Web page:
But first: what is it even?
Type 2 diabetes (T2D), also known as diabetes mellitus type 2, is a type of diabetes in which glucose builds up in the bloodstream due to insulin resistance and low insulin levels. Insulin, which you can learn about here
, is the hormone that regulates blood sugar.
But let's dig a bit deeper, as far back as the ancient Egyptian pyramids. While most people refer to it today as T2D, diabetes mellitus type 2
, as it's scientifically recognized, has a very intriguing etymology. Egyptian manuscripts dating back to 1500 B.C (😱) record the symptoms of a deadly disease that caused frequent urination and unquenchable thirst. Around the same time, Indian physicians were seeing the same no-name killer. Victims' urine attracted ants and flies, which eventually spurred those same physicians to coin the term madhumeha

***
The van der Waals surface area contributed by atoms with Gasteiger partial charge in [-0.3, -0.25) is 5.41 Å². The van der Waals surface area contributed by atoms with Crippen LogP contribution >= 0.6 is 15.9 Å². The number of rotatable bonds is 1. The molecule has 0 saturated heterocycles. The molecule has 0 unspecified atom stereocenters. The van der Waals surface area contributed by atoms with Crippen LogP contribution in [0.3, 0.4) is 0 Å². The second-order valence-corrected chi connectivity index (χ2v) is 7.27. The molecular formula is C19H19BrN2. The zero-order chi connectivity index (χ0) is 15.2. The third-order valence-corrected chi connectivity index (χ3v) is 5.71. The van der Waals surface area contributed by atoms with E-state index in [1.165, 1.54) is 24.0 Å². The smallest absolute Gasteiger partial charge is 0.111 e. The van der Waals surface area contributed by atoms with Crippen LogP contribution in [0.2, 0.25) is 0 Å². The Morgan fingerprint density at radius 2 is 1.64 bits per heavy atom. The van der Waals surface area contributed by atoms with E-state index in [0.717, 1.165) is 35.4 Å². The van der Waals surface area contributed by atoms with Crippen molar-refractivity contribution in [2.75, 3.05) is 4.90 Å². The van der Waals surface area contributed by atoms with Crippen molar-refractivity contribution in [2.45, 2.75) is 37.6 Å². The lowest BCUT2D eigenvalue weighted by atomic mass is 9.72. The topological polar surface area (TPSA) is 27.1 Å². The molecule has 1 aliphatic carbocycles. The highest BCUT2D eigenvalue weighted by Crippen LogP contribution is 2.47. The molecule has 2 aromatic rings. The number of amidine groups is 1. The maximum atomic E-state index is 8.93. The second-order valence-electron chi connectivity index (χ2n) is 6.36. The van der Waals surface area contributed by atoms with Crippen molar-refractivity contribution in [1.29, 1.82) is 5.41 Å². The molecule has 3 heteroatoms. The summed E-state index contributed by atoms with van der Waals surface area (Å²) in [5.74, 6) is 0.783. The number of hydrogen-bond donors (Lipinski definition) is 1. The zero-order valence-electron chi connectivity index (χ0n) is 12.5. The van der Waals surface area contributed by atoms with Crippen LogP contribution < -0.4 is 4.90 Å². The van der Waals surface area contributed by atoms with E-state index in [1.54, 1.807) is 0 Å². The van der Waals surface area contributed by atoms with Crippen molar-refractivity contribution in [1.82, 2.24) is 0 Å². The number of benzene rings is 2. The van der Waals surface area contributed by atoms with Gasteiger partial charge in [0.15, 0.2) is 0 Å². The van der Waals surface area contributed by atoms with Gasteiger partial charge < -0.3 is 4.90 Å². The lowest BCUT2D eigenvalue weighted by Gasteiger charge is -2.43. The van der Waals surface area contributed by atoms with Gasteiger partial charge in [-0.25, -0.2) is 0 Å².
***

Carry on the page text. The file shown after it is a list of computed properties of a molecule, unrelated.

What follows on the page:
, or ‘honey urine.'
From madhumeha to mellitus
Fast forward (and move your maps 🗺) to Greece in the 1st Century AD. Greek physician Aretaeus of Cappadocia (others argue it was Apollonius of Memphis) coins the word diabetes
, the Greek word for siphon (to pass through). Then, in 1978, British Surgeon-General John Rollo adds Latin term mellitus
("of or pertaining to honey") to create the terminology as we know it today: diabetes mellitus (sweet siphon), type 1 and type 2.
Currently, there is no cure for type 2 diabetes. But you can manage type 2 diabetes well and avoid complications with a good diet, regular exercise, and, in most cases, some medication (e.g., metformin, insulin, etc.). Anyone can live a long and healthy life with T2D! The key is keeping blood glucose in range and sticking to a mindful, healthy lifestyle.
The Ultimate Guide to Type 2 Diabetes
In order to manage diabetes well, it's important to understand exactly how diabetes works. That's why we've created the One Drop Guide to T2D
-- to help you understand the basics of T2D, including the role of the pancreas and insulin
-- to show you ways you can help your body achieve balance and lower your blood sugar levels